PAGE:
Our house, as seen from the paddock . . . a work still in progress.
I seem to have been down memory lane in the brain-singing-a-silly-song department this week - I blame Radio 4 for playing someone singing Noel Coward's "There Are Bad Times Just Around the Corner". Since then my brain seems to have gone through its entire repertoire of silly songs from Music Hall days onwards . . .
Mind you, when the above song was stuck in my head at 3 a.m. one morning this week I ended getting up to come on the computer and try and forget to sing it! I listed a pile of stuff to be auctioned on e-bay, and put it on with a delayed start, only to find out it I'd waited until the weekend I could have listed it for free . . .
Above: the bit I have cleaned off and painted up today, which includes the lower half of the inglenook kick-out of the chimney too, just behind the Damson Tree, which as you see, couldn't have been more in the way if it had tried.
I battled on with the outside painting today. It seems never-ending (the painting in general) - but we have made good progress with the Gable walls these past few days. The paddock side is done bar a section half way up on one side which OH said can be done from a ladder, so we need to crack on with the bits we can only do whilst we have scaffolding up, so we have been working on the Inglenook chimney gable end. I did about 6 hours out there in all - preparing the wall (e.g. removing moss on the lower regions!) and then painting, which takes a long time as it is very rubbly and rough in finish from where it had gravel added to the final render coat when it was originally rendered. OH has been doing the top bit, which involves leaning across with an old brush which is on the end of a long long pole - one his mother used to dust the stair well with and which has come into its own again. I'm very glad he is the one with the head for heights . . .
I thought I would include a couple of photos of the Morning Room now it is finished and will probably be renamed now it has the big old mahogany table and chairs in there (most of the latter still waiting seats). This old table came from a Dorset auction (the auction held at Sturminster Newton market) before we moved here, and was cheap as although solid mahogany, some bright spark had thought to glue floor tiles to the top to render it more "useful" in the kitchen . . . Needless to say the top is looking a bit newer these days and doesn't have the depth of patina it should have had according to its age. Ah well, if it was perfect, we couldn't have afforded to buy it!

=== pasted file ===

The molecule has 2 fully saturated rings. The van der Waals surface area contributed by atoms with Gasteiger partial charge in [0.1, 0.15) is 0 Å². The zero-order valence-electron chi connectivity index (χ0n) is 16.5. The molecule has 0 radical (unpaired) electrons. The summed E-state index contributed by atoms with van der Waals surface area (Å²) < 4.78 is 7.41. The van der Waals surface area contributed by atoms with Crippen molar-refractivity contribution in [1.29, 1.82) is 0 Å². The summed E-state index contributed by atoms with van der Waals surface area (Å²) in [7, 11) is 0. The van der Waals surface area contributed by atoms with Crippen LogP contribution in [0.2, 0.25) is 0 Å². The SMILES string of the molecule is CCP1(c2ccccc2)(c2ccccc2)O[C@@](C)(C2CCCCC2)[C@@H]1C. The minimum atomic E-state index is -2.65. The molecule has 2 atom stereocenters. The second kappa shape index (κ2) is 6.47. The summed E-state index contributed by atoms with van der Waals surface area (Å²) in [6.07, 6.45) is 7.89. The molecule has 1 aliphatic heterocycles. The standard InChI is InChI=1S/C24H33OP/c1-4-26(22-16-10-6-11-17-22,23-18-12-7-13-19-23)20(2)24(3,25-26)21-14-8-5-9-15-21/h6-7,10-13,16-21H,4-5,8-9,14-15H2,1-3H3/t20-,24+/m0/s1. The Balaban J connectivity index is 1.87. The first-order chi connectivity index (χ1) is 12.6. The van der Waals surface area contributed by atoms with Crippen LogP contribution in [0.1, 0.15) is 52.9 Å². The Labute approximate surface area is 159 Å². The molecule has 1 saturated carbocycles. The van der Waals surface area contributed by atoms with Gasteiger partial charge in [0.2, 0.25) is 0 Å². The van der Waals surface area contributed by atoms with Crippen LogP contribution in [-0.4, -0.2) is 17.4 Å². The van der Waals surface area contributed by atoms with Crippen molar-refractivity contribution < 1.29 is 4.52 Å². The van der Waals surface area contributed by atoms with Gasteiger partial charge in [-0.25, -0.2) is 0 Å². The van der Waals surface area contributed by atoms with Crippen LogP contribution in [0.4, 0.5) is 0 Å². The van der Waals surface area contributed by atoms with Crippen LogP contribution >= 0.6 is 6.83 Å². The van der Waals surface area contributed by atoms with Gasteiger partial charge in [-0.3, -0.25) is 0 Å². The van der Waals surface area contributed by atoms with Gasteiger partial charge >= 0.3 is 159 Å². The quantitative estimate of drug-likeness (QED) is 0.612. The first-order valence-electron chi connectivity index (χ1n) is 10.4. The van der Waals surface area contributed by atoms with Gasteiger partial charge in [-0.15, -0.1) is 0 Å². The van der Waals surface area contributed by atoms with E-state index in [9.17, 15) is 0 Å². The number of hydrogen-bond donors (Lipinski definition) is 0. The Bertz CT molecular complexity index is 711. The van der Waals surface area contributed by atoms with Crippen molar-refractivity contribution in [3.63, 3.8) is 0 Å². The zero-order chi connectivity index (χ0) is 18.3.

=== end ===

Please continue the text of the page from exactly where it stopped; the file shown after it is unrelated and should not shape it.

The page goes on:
Below: Gr. Granny C's little dresser is a perfect fit for the blocked in doorway.
The right hand side of my garden, which is just about to burst into Aquilegia to keep the Cowslips company.
I have to confess, whilst I am house-hunting on-line, although not in the market for a bungalow, I am discarding anything more than two modest stories high, or looking "high-maintenance" . . . This house has held us in thrall for far too long. We have spent a king's ransom trying to restore it in the way it should be restored - lime plaster, lime-mortar, limewash, flagstone floors, half-timbering in some areas, a builder who specialized in restoring old houses, etc. I lived in a building site on and off for 16 years. The house, once tarted up again, is wonderful, but it has been a millstone round our necks and I look forward to a retirement where we can potter rather than work like navvies! We have been the custodians of this old house for over 20 years. Time for someone younger to take over and carry the banner.